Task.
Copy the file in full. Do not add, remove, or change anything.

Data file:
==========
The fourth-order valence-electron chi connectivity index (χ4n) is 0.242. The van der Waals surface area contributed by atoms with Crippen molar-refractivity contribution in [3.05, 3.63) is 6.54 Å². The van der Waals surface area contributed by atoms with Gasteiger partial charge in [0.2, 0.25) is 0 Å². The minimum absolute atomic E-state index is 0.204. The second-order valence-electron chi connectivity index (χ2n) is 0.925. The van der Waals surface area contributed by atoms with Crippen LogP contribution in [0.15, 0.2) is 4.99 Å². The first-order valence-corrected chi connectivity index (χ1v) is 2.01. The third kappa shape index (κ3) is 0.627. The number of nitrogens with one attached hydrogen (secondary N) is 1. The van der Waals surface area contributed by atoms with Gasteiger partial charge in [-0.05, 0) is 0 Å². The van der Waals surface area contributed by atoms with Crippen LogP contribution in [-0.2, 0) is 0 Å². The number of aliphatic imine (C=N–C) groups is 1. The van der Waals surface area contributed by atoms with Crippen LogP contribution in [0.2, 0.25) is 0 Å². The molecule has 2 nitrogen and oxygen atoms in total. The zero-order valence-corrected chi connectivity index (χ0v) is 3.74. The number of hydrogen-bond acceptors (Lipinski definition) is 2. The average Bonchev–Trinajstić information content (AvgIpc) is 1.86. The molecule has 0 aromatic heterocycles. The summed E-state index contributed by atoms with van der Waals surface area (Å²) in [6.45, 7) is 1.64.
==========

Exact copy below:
The fourth-order valence-electron chi connectivity index (χ4n) is 0.242. The van der Waals surface area contributed by atoms with Crippen molar-refractivity contribution in [3.05, 3.63) is 6.54 Å². The van der Waals surface area contributed by atoms with Gasteiger partial charge in [0.2, 0.25) is 0 Å². The minimum absolute atomic E-state index is 0.204. The second-order valence-electron chi connectivity index (χ2n) is 0.925. The van der Waals surface area contributed by atoms with Crippen LogP contribution in [0.15, 0.2) is 4.99 Å². The first-order valence-corrected chi connectivity index (χ1v) is 2.01. The third kappa shape index (κ3) is 0.627. The number of nitrogens with one attached hydrogen (secondary N) is 1. The van der Waals surface area contributed by atoms with Gasteiger partial charge in [-0.05, 0) is 0 Å². The van der Waals surface area contributed by atoms with Crippen LogP contribution in [-0.2, 0) is 0 Å². The number of aliphatic imine (C=N–C) groups is 1. The van der Waals surface area contributed by atoms with Crippen LogP contribution in [0.2, 0.25) is 0 Å². The molecule has 2 nitrogen and oxygen atoms in total. The zero-order valence-corrected chi connectivity index (χ0v) is 3.74. The number of hydrogen-bond acceptors (Lipinski definition) is 2. The average Bonchev–Trinajstić information content (AvgIpc) is 1.86. The molecule has 0 aromatic heterocycles. The summed E-state index contributed by atoms with van der Waals surface area (Å²) in [6.45, 7) is 1.64.